72-Year-Old Pole Vaulter Trains Michigan Olympic Hopefuls and Still Competes

Howard Booth is a two-time world pole vault champion who hopes his students will travel to Rio in August.

Jake Neher/WDET

The Summer Olympic Games in Rio are just around the corner. Some athletes are expressing concerns about traveling to the region amid pollution problems, an economic crisis, and the Zika virus outbreak.

But others, including some from Michigan, are fighting for the chance to represent their country as Olympians. Howard Booth is training some of those athletes. He’s a 72-year-old pole vaulter, a two-time world champion, who still competes himself. He’ll be competing in the Meijer State Games of Michigan, which begin on Friday in Plainfield Township.

“It’s a passion,” Booth tells Detroit Today host Stephen Henderson. “It’s something I actually did in high school and college, then took 40 years off as a distance runner… and then got back into about 12 years ago and have gone all the way to the top. I’m having a good time with it.”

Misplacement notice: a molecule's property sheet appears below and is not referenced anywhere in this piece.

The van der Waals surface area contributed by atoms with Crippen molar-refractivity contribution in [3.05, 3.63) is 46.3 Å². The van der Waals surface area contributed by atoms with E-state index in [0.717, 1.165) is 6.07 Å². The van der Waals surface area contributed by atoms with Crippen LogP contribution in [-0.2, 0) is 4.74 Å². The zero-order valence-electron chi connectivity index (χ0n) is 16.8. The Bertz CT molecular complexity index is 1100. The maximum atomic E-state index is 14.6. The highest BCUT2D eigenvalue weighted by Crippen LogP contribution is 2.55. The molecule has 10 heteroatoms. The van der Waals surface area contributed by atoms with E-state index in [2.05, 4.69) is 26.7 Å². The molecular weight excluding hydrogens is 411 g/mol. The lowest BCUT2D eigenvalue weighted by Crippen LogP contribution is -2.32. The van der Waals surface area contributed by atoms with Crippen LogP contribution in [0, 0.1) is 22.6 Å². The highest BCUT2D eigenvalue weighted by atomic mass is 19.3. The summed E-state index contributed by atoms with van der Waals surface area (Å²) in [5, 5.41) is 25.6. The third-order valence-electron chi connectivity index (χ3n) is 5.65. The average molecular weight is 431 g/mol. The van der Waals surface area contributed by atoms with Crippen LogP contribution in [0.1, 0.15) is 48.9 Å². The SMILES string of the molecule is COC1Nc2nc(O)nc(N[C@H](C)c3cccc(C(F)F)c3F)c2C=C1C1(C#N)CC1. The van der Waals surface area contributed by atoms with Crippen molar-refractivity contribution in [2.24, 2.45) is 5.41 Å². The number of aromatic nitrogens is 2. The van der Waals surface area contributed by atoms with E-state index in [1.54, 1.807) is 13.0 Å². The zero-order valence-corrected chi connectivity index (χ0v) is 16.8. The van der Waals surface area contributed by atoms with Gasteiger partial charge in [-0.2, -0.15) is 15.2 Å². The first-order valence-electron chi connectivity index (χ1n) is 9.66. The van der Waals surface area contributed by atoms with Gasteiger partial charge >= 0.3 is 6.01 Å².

Booth will also participate in long-jump events, and run sprints and hurdles during the Meijer Games, “depending on what I have time for,” he says.

He’s helping train two Olympic hopefuls from Eastern Michigan University; track and field athlete Solomon Simmons and pole vaulter Max Babits.

Booth taught physiology at EMU for 47 years, and has done research in physiology of pole vaulters. He speaks about the importance of staying active and fit into old age.

Even for college athletes, “if you stay with it your whole life, 40 years after your college peak, you retain 80 percent of your ability to do athletics,” he says. “If not, you lose 80 percent.”

To hear the full conversation, click on the audio player above.